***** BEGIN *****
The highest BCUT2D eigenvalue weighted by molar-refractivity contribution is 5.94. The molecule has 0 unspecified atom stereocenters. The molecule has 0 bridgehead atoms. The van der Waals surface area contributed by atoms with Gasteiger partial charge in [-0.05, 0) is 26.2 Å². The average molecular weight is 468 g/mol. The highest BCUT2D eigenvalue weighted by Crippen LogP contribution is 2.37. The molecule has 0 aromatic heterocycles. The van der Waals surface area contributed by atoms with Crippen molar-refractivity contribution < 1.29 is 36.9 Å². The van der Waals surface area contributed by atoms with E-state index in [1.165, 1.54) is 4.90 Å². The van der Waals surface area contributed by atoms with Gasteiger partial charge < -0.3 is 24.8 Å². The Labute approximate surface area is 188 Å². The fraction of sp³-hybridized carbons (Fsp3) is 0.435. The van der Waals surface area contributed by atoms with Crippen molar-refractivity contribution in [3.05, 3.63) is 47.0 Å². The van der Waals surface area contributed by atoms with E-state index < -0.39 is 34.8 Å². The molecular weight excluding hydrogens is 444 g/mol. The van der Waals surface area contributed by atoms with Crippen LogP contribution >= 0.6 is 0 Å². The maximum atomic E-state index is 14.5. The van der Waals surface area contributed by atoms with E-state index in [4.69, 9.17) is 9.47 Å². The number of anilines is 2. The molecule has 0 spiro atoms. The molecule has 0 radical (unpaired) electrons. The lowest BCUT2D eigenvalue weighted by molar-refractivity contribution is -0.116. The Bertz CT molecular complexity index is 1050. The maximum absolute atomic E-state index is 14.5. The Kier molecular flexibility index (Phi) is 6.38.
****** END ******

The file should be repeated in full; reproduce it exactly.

The highest BCUT2D eigenvalue weighted by molar-refractivity contribution is 5.94. The molecule has 0 unspecified atom stereocenters. The molecule has 0 bridgehead atoms. The van der Waals surface area contributed by atoms with Gasteiger partial charge in [-0.05, 0) is 26.2 Å². The average molecular weight is 468 g/mol. The highest BCUT2D eigenvalue weighted by Crippen LogP contribution is 2.37. The molecule has 0 aromatic heterocycles. The van der Waals surface area contributed by atoms with Crippen molar-refractivity contribution < 1.29 is 36.9 Å². The van der Waals surface area contributed by atoms with E-state index in [1.165, 1.54) is 4.90 Å². The van der Waals surface area contributed by atoms with Gasteiger partial charge < -0.3 is 24.8 Å². The Labute approximate surface area is 188 Å². The fraction of sp³-hybridized carbons (Fsp3) is 0.435. The van der Waals surface area contributed by atoms with Crippen molar-refractivity contribution in [3.05, 3.63) is 47.0 Å². The van der Waals surface area contributed by atoms with E-state index < -0.39 is 34.8 Å². The molecular weight excluding hydrogens is 444 g/mol. The van der Waals surface area contributed by atoms with Crippen LogP contribution >= 0.6 is 0 Å². The maximum atomic E-state index is 14.5. The van der Waals surface area contributed by atoms with E-state index in [4.69, 9.17) is 9.47 Å². The number of anilines is 2. The molecule has 0 spiro atoms. The molecule has 0 radical (unpaired) electrons. The lowest BCUT2D eigenvalue weighted by molar-refractivity contribution is -0.116. The Bertz CT molecular complexity index is 1050. The maximum absolute atomic E-state index is 14.5. The Kier molecular flexibility index (Phi) is 6.38.